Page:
Chicago watchdog concludes ShotSpotter 'rarely' finds gun crime

Occurred: August 2021

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Chicago's Inspector General issued a report saying that the use of the ShotSpotter gunfire detection system by the city's police  'rarely produce[s] documented evidence of a gun-related crime, investigatory stop, or recovery of a firearm'. 

Having analysed 50,176 ShotSpotter notifications from January 2020 to May 2021, the Inspector General found (pdf) 9.1 percent indicated evidence of a gun-related offence was found, and 2.1 percent of the alerts were linked directly to investigative stops. 

The report also questioned the 'operational value' of the system and, based at least in part on aggregate ShotSpotter data, found that it increased the incidence of stop and frisk tactics by police officers in some neighbourhoods. This pattern was criticised by the Electronic Frontier Foundation as 'a dangerous and humiliating intrusion on bodily autonomy and freedom of movement.'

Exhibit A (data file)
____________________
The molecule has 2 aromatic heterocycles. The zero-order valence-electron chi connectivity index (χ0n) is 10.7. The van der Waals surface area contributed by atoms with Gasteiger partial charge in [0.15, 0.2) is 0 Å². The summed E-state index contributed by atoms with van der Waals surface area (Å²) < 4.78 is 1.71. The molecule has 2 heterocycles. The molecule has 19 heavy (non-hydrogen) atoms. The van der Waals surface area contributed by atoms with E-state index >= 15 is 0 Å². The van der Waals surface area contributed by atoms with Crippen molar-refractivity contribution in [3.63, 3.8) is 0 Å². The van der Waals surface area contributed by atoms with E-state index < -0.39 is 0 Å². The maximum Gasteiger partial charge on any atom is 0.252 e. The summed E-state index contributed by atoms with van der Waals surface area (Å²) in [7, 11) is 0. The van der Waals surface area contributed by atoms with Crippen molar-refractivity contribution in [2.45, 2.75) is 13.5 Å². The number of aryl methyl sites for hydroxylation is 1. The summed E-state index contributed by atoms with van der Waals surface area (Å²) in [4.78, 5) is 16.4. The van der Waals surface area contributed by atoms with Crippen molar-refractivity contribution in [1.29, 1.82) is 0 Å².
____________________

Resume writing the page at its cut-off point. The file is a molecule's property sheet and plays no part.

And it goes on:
In February 2024, Chicago announced it would not renew its three-year, USD 33 million contract with ShotSpotter and would stop using the system in September 2024.


Operator: Chicago Police Department
Developer: SoundThinking
Country: USA
Sector: Govt - police
Purpose: Detect gunfire
Technology: Gunshot detection system; Deep learning; Neural network; Machine learning
Issue: Accuracy/reliability; Effectiveness/value; Robustness
Transparency: Governance; Black box